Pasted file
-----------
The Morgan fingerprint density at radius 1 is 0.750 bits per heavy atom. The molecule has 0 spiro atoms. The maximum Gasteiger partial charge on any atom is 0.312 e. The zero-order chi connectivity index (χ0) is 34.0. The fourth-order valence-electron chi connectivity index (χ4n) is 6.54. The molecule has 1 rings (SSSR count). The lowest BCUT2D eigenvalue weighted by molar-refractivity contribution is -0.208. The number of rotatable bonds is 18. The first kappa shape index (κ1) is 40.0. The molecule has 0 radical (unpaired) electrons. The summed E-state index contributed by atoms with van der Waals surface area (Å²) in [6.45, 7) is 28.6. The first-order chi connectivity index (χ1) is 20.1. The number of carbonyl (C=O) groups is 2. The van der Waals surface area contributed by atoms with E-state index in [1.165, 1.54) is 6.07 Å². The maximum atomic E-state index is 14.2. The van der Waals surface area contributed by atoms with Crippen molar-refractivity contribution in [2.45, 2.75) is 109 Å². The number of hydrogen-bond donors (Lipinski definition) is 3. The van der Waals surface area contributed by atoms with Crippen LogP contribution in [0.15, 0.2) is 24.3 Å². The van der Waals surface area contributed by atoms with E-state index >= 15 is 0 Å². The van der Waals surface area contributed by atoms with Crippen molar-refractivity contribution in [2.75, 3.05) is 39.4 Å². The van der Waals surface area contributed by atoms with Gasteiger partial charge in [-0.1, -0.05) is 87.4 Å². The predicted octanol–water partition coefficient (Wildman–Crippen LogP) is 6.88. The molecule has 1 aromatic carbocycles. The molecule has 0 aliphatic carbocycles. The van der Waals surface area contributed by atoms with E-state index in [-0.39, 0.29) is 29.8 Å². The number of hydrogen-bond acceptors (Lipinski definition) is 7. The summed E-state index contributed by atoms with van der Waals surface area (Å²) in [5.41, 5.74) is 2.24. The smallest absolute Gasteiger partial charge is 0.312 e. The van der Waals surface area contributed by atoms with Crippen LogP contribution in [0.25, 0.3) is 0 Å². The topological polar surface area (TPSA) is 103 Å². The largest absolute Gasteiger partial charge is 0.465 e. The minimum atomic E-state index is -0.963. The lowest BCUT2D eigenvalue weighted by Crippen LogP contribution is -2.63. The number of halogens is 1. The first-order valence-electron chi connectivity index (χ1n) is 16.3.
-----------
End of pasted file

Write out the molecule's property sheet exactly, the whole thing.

The Morgan fingerprint density at radius 1 is 0.750 bits per heavy atom. The molecule has 0 spiro atoms. The maximum Gasteiger partial charge on any atom is 0.312 e. The zero-order chi connectivity index (χ0) is 34.0. The fourth-order valence-electron chi connectivity index (χ4n) is 6.54. The molecule has 1 rings (SSSR count). The lowest BCUT2D eigenvalue weighted by molar-refractivity contribution is -0.208. The number of rotatable bonds is 18. The first kappa shape index (κ1) is 40.0. The molecule has 0 radical (unpaired) electrons. The summed E-state index contributed by atoms with van der Waals surface area (Å²) in [6.45, 7) is 28.6. The first-order chi connectivity index (χ1) is 20.1. The number of carbonyl (C=O) groups is 2. The van der Waals surface area contributed by atoms with E-state index in [1.165, 1.54) is 6.07 Å². The maximum atomic E-state index is 14.2. The van der Waals surface area contributed by atoms with Crippen molar-refractivity contribution in [2.45, 2.75) is 109 Å². The number of hydrogen-bond donors (Lipinski definition) is 3. The van der Waals surface area contributed by atoms with Crippen LogP contribution in [0.15, 0.2) is 24.3 Å². The van der Waals surface area contributed by atoms with E-state index >= 15 is 0 Å². The van der Waals surface area contributed by atoms with Crippen molar-refractivity contribution in [2.75, 3.05) is 39.4 Å². The van der Waals surface area contributed by atoms with Gasteiger partial charge in [-0.1, -0.05) is 87.4 Å². The predicted octanol–water partition coefficient (Wildman–Crippen LogP) is 6.88. The molecule has 1 aromatic carbocycles. The molecule has 0 aliphatic carbocycles. The van der Waals surface area contributed by atoms with E-state index in [-0.39, 0.29) is 29.8 Å². The number of hydrogen-bond acceptors (Lipinski definition) is 7. The summed E-state index contributed by atoms with van der Waals surface area (Å²) in [5.41, 5.74) is 2.24. The smallest absolute Gasteiger partial charge is 0.312 e. The van der Waals surface area contributed by atoms with Crippen LogP contribution in [0.25, 0.3) is 0 Å². The topological polar surface area (TPSA) is 103 Å². The largest absolute Gasteiger partial charge is 0.465 e. The minimum atomic E-state index is -0.963. The lowest BCUT2D eigenvalue weighted by Crippen LogP contribution is -2.63. The number of halogens is 1. The first-order valence-electron chi connectivity index (χ1n) is 16.3.